Dementia victims 'have twice the risk of dying in hospital while a third are not properly diagnosed by staff'
Charities have described the situation for dementia sufferers as ‘scandalous’ Dementia patients are twice as likely to die in hospital than other patients
The Government has pledged 50 million to improve dementia care
01:11 GMT, 12 March 2013
01:40 GMT, 12 March 2013
Hospitals are failing to properly care for dementia sufferers who are twice as likely to die in them than all other patients, a damning report reveals.
In almost a third of cases staff are not even bothering to record patients have the illness when they are admitted.
This means they are denied the extra help they desperately need which hinders their chance of recovery.
Failing dementia sufferers: The Care Quality Commission has found that dementia patients in hospital are twice as likely to die there
Charities have described the present state of hospital care as ‘scandalous’ and accuse staff of playing ‘Russian roulette’ with patients’ lives.
The report by the Care Quality Commission also shows that dementia sufferers are far more likely to be admitted to hospital in the first case as they are prone to conditions caused by neglect such as bedsores, dehydration and malnutrition.
This may be because care home staff are not providing adequate help with food or drink or preventing falls.
Jeremy Hughes, chief executive of the Alzheimer’s Society said: ‘This report lays bare the scandalous extent to which the NHS is failing people with dementia.
‘Hospitals are supposed to be places of recovery but people with dementia are going in too often, staying too long and dying in a hospital bed much more than those with any other condition.
‘A quarter of hospital beds are occupied by someone with dementia. Staff better trained in dementia care will reduce the length of hospital stays and save the NHS millions of pounds.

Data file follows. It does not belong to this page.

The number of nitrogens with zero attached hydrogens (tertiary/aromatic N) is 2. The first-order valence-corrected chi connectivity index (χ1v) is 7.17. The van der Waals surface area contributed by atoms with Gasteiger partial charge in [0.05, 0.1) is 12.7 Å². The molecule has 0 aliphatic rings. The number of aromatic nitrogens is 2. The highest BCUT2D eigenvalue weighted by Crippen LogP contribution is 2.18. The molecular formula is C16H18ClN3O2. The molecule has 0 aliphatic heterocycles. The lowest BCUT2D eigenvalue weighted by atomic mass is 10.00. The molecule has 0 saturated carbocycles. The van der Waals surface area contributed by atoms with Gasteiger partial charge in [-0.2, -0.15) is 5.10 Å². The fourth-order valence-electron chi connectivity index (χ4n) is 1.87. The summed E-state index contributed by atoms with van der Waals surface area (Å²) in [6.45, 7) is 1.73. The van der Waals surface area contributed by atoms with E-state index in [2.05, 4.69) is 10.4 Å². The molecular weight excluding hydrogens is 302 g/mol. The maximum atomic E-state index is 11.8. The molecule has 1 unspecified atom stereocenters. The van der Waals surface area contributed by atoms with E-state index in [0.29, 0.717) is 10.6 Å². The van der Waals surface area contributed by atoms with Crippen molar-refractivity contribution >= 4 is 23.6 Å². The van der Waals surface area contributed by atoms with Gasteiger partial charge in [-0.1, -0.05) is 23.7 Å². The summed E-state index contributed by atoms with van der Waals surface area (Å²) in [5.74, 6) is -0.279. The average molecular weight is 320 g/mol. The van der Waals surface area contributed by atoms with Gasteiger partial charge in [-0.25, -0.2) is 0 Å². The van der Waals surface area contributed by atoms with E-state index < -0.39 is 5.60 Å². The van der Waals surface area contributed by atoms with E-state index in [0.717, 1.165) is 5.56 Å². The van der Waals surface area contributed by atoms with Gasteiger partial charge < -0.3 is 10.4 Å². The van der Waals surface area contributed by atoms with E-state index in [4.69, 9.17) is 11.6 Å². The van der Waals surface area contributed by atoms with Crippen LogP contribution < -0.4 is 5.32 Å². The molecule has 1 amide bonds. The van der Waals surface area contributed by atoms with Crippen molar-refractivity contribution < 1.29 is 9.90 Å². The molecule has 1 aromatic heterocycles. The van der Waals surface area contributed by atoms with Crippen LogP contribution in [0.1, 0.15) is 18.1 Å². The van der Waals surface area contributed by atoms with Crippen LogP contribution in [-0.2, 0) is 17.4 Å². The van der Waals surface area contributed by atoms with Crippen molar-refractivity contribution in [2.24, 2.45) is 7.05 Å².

‘Tolerating inaction on dementia care even a day longer is tantamount to playing Russian roulette with the lives of people with the condition.’
The CQC looked at the records of a million patients admitted to hospital of whom 400,000 had dementia.
It found that 29 per cent of patients with dementia who went to hospital did not have the condition recorded by medical staff.
Government pledge to improve dementia care: Jeremy Hunt, the Health Secretary, meeting dementia sufferer Monica Kneebone at Kings College Hospital in London last year
And in more than half of primary care trusts, dementia sufferers were significantly more likely to go to hospital with a condition caused by neglect than other patients.
Figure show that 800,000 Britons have been diagnosed with the devastating condition but this is expected more than double by 2050.
Last year the Government promised to set aside 50 million to help hospitals improve the care for dementia patients.
It is hoped that some of the money will be spent decorating wards in bright colours so patients can find their way around and on improved training for staff.
But the CQC warns that at present, hospitals are struggling to cope with patients’ complex needs.
Mike Farrar, chief executive of the NHS Confederation said: ‘The fact that care home residents who have dementia are more likely to require hospital treatment for avoidable conditions than people without dementia is wholly unacceptable.
‘The number of people with dementia is rising, and is expected to reach one million in the next 30 years, so we must prepare properly now.’
Norman Lamb, minister for Care and Support said: ‘We have recently set out our vision for how all NHS trusts should strive to be the best.
‘The same aspiration should apply to care homes and to the delivery of care at home. There is no excuse for delivering poor care.
‘By exposing bad practice, and highlighting best practice, we are determined to drive up standards for everyone.